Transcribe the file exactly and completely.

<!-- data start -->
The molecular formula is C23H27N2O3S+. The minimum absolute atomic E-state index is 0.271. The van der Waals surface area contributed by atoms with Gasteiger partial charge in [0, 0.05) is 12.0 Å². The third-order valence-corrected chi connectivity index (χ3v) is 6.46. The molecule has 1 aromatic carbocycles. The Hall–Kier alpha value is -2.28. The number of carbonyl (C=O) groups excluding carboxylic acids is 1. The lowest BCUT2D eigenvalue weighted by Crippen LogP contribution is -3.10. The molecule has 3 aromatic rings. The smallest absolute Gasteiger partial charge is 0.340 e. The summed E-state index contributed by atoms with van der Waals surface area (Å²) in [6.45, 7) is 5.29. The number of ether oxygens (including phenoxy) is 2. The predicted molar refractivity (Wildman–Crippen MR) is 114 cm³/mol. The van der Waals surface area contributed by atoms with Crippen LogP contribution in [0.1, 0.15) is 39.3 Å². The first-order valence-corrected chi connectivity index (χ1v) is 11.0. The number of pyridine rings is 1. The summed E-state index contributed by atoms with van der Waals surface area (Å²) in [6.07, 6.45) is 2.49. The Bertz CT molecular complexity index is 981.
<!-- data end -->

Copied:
The molecular formula is C23H27N2O3S+. The minimum absolute atomic E-state index is 0.271. The van der Waals surface area contributed by atoms with Gasteiger partial charge in [0, 0.05) is 12.0 Å². The third-order valence-corrected chi connectivity index (χ3v) is 6.46. The molecule has 1 aromatic carbocycles. The Hall–Kier alpha value is -2.28. The number of carbonyl (C=O) groups excluding carboxylic acids is 1. The lowest BCUT2D eigenvalue weighted by Crippen LogP contribution is -3.10. The molecule has 3 aromatic rings. The smallest absolute Gasteiger partial charge is 0.340 e. The summed E-state index contributed by atoms with van der Waals surface area (Å²) in [6.45, 7) is 5.29. The number of ether oxygens (including phenoxy) is 2. The predicted molar refractivity (Wildman–Crippen MR) is 114 cm³/mol. The van der Waals surface area contributed by atoms with Crippen LogP contribution in [0.1, 0.15) is 39.3 Å². The first-order valence-corrected chi connectivity index (χ1v) is 11.0. The number of pyridine rings is 1. The summed E-state index contributed by atoms with van der Waals surface area (Å²) in [6.07, 6.45) is 2.49. The Bertz CT molecular complexity index is 981.